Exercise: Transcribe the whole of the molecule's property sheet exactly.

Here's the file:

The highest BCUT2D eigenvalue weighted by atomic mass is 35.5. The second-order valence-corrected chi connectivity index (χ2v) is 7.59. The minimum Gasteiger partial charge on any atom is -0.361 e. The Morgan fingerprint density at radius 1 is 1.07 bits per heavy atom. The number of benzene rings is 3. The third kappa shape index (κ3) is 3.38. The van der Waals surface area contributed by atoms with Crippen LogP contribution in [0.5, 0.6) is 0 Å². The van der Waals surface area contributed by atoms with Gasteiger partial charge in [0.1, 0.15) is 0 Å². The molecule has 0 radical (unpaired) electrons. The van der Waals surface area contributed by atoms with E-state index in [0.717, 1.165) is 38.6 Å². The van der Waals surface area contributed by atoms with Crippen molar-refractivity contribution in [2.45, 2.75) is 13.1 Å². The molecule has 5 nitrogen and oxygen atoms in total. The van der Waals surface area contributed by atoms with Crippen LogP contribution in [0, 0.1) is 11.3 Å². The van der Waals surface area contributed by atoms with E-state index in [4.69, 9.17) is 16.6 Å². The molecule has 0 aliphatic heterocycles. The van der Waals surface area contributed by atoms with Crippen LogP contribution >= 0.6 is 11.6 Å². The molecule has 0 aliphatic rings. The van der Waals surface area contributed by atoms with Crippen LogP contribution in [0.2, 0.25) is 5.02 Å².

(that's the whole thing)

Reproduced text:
The highest BCUT2D eigenvalue weighted by atomic mass is 35.5. The second-order valence-corrected chi connectivity index (χ2v) is 7.59. The minimum Gasteiger partial charge on any atom is -0.361 e. The Morgan fingerprint density at radius 1 is 1.07 bits per heavy atom. The number of benzene rings is 3. The third kappa shape index (κ3) is 3.38. The van der Waals surface area contributed by atoms with Crippen LogP contribution in [0.5, 0.6) is 0 Å². The van der Waals surface area contributed by atoms with Gasteiger partial charge in [0.1, 0.15) is 0 Å². The molecule has 0 radical (unpaired) electrons. The van der Waals surface area contributed by atoms with E-state index in [0.717, 1.165) is 38.6 Å². The van der Waals surface area contributed by atoms with Crippen molar-refractivity contribution in [2.45, 2.75) is 13.1 Å². The molecule has 5 nitrogen and oxygen atoms in total. The van der Waals surface area contributed by atoms with Crippen LogP contribution in [0, 0.1) is 11.3 Å². The van der Waals surface area contributed by atoms with E-state index in [4.69, 9.17) is 16.6 Å². The molecule has 0 aliphatic heterocycles. The van der Waals surface area contributed by atoms with Crippen LogP contribution >= 0.6 is 11.6 Å². The molecule has 0 aliphatic rings. The van der Waals surface area contributed by atoms with Crippen LogP contribution in [0.2, 0.25) is 5.02 Å².